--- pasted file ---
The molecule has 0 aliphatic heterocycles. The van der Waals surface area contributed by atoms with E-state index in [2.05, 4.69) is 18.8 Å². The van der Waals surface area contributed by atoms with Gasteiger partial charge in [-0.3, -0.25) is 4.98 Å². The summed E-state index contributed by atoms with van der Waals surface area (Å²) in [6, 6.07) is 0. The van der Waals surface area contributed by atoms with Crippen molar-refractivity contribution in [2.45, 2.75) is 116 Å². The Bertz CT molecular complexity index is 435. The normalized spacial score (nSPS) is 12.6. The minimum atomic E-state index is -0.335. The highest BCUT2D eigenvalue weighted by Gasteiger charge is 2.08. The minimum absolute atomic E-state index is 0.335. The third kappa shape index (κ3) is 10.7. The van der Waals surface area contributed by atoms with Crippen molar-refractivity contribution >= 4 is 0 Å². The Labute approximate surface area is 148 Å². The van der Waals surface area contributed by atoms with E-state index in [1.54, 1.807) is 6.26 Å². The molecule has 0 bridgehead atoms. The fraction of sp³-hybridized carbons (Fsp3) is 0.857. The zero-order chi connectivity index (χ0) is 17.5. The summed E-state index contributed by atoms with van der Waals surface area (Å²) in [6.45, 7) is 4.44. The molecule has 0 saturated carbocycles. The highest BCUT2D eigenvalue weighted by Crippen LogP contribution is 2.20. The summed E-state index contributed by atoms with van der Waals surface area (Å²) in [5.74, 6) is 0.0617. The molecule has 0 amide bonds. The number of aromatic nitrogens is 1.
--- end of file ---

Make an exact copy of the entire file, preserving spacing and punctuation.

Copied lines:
The molecule has 0 aliphatic heterocycles. The van der Waals surface area contributed by atoms with E-state index in [2.05, 4.69) is 18.8 Å². The van der Waals surface area contributed by atoms with Gasteiger partial charge in [-0.3, -0.25) is 4.98 Å². The summed E-state index contributed by atoms with van der Waals surface area (Å²) in [6, 6.07) is 0. The van der Waals surface area contributed by atoms with Crippen molar-refractivity contribution in [2.45, 2.75) is 116 Å². The Bertz CT molecular complexity index is 435. The normalized spacial score (nSPS) is 12.6. The minimum atomic E-state index is -0.335. The highest BCUT2D eigenvalue weighted by Gasteiger charge is 2.08. The minimum absolute atomic E-state index is 0.335. The third kappa shape index (κ3) is 10.7. The van der Waals surface area contributed by atoms with Crippen molar-refractivity contribution >= 4 is 0 Å². The Labute approximate surface area is 148 Å². The van der Waals surface area contributed by atoms with E-state index in [1.54, 1.807) is 6.26 Å². The molecule has 0 bridgehead atoms. The fraction of sp³-hybridized carbons (Fsp3) is 0.857. The zero-order chi connectivity index (χ0) is 17.5. The summed E-state index contributed by atoms with van der Waals surface area (Å²) in [6.45, 7) is 4.44. The molecule has 0 saturated carbocycles. The highest BCUT2D eigenvalue weighted by Crippen LogP contribution is 2.20. The summed E-state index contributed by atoms with van der Waals surface area (Å²) in [5.74, 6) is 0.0617. The molecule has 0 amide bonds. The number of aromatic nitrogens is 1.